Those ideas were born by those who profit from financial globalization, especially the big companies, institutions and international banks; they are in a position to put pressure to implement the policy.
The European monetary system has been living under the political and economic level of the Europower, which conceals development dangers as the monetary union does not benefit all countries or all social groups of European countries, but only major industrial centers and capitals in Europe and some countries, the first of which is Britain.
It is true that Britain remained a member of the European Union for some time, but it continued to refrain from signing the social pact until the arrival of Prime Minister Tony Blair, as social standards are defined by the member states of the Union and the previous government.
The work contract is interference in the internal affairs of the country, and the interference was great, as 22% of those who work full day reach more than 48 hours per week, while France does not exceed 7%.
Half of all British workers work more than 44 hours per week, and in Britain there is no limit to the working time for the week. In spite of all that, Britain remains a paradise for investors from all over the world, even from the United States of America and Japan, and a large field for the investment world race, as they all rush in to invest in it.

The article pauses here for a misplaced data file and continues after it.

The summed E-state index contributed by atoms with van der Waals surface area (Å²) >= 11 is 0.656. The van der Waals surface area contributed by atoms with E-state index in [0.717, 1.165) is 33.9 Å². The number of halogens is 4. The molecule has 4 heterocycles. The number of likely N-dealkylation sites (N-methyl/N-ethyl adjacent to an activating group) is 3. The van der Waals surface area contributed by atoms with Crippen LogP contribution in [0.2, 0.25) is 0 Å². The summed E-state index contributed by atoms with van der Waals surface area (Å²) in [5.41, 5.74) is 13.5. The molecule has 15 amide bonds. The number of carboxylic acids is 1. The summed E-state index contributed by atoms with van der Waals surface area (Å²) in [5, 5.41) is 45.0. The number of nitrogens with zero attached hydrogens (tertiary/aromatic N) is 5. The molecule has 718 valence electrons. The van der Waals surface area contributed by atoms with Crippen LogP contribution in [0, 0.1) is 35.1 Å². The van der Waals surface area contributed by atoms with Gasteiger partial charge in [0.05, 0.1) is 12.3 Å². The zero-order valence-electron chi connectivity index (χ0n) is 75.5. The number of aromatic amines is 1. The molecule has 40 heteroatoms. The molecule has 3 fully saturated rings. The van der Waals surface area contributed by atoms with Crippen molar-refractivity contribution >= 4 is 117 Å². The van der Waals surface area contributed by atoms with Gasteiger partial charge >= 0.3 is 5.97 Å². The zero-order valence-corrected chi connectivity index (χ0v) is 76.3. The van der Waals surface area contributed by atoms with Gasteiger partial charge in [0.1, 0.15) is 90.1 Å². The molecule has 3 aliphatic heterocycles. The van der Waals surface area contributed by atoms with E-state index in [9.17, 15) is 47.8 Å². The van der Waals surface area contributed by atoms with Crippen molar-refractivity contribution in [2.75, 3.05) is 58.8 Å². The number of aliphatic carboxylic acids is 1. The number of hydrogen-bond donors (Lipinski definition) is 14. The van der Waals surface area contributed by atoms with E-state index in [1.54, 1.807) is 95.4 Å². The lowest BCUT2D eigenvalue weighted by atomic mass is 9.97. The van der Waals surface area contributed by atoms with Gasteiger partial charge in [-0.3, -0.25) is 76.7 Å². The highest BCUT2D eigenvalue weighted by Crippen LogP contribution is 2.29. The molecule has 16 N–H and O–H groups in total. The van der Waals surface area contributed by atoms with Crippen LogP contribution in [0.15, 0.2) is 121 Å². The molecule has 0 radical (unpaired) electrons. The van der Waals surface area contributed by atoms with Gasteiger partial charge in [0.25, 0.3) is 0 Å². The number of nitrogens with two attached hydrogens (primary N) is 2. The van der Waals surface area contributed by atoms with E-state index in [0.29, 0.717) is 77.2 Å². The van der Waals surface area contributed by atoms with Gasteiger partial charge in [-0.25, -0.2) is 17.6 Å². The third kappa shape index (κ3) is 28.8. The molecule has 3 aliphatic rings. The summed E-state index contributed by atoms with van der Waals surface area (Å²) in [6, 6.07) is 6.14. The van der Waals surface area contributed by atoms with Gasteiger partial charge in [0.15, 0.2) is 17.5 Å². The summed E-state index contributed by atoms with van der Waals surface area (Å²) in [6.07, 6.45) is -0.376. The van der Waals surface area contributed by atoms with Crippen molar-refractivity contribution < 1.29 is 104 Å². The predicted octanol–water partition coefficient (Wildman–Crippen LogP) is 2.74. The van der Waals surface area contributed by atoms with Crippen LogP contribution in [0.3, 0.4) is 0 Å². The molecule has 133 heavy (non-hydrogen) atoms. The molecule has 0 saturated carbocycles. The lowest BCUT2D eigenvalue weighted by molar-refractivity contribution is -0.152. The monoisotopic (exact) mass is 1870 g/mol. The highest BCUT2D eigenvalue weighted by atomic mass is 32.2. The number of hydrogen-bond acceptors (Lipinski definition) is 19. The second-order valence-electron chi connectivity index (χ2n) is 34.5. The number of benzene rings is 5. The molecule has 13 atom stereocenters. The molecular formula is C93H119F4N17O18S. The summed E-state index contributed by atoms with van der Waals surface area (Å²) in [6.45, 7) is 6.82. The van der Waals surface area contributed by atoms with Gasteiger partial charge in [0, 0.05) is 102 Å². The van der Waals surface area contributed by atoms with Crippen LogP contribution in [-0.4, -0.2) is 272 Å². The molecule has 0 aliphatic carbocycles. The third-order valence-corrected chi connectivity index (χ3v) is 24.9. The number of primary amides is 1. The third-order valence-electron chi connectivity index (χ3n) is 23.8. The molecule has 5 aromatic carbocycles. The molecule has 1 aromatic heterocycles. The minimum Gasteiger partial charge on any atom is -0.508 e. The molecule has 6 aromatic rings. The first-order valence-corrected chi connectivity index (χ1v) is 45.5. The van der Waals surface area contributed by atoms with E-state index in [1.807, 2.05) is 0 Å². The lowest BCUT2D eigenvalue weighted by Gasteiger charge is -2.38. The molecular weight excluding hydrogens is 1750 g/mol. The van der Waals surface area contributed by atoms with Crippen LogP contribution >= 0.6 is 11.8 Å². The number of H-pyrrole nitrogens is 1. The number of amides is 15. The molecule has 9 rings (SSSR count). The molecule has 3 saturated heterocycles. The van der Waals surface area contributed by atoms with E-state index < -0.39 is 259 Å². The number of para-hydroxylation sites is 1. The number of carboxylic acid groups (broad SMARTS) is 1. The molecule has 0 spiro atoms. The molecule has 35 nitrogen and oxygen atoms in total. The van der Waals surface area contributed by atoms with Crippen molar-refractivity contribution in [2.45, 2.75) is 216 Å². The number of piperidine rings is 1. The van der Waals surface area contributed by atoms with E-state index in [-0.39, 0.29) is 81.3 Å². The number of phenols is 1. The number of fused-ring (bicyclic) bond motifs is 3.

After Britain’s official exit from the European Union, it was obliged to search for new allies to exchange interests with, especially since Brexit advocates are relying heavily on the Commonwealth countries as they prepare an ambitious plan for trade and investment cooperation relations and for closer economic ties with them.
The term commonwealth was associated with the meaning of prosperity or common wealth, and it calls for direct and close cooperation between states or a state for the sake of common benefits for their peoples.
The main purpose of the expansion of the British Empire during the seventeenth, eighteenth and nineteenth centuries was the commercial interests represented in new markets for its exports of raw resources for its industries.
The idea of relying on a system of exchange and commercial and developmental cooperation and for administrative development between these colonies and their protectorates arose.
Their systems were similar administratively, economically and politically; formed within a project of an economic cooperative system similar to a closed market between these countries to exchange and protect their membership products and meet their developmental needs by contributing investment administratively to the prosperity of each other and for cooperation in political and international arenas.